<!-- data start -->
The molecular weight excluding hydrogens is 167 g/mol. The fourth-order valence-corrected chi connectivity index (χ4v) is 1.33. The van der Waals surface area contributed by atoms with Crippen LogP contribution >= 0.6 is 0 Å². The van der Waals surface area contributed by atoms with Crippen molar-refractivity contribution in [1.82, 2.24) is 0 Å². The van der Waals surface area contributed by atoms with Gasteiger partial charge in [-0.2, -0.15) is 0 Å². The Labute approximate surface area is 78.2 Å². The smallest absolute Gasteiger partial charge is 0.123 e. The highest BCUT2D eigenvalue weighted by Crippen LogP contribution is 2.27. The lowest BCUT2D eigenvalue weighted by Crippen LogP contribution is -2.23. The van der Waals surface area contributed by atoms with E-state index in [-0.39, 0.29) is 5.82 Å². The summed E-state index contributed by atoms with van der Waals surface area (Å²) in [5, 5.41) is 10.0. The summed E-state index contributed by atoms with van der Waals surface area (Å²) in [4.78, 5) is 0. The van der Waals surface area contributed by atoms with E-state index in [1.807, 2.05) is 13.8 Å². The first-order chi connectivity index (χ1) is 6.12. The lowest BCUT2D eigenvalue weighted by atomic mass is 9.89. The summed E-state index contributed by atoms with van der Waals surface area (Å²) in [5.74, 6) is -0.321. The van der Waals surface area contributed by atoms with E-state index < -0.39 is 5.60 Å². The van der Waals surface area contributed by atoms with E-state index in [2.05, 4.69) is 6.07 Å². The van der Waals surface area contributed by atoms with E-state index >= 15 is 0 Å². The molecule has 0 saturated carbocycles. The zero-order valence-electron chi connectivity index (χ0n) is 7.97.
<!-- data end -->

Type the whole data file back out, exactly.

The molecular weight excluding hydrogens is 167 g/mol. The fourth-order valence-corrected chi connectivity index (χ4v) is 1.33. The van der Waals surface area contributed by atoms with Crippen LogP contribution >= 0.6 is 0 Å². The van der Waals surface area contributed by atoms with Crippen molar-refractivity contribution in [1.82, 2.24) is 0 Å². The van der Waals surface area contributed by atoms with Gasteiger partial charge in [-0.2, -0.15) is 0 Å². The Labute approximate surface area is 78.2 Å². The smallest absolute Gasteiger partial charge is 0.123 e. The highest BCUT2D eigenvalue weighted by Crippen LogP contribution is 2.27. The lowest BCUT2D eigenvalue weighted by Crippen LogP contribution is -2.23. The van der Waals surface area contributed by atoms with E-state index in [-0.39, 0.29) is 5.82 Å². The summed E-state index contributed by atoms with van der Waals surface area (Å²) in [5, 5.41) is 10.0. The summed E-state index contributed by atoms with van der Waals surface area (Å²) in [4.78, 5) is 0. The van der Waals surface area contributed by atoms with E-state index in [1.807, 2.05) is 13.8 Å². The first-order chi connectivity index (χ1) is 6.12. The lowest BCUT2D eigenvalue weighted by atomic mass is 9.89. The summed E-state index contributed by atoms with van der Waals surface area (Å²) in [5.74, 6) is -0.321. The van der Waals surface area contributed by atoms with E-state index < -0.39 is 5.60 Å². The van der Waals surface area contributed by atoms with E-state index in [2.05, 4.69) is 6.07 Å². The van der Waals surface area contributed by atoms with E-state index >= 15 is 0 Å². The molecule has 0 saturated carbocycles. The zero-order valence-electron chi connectivity index (χ0n) is 7.97.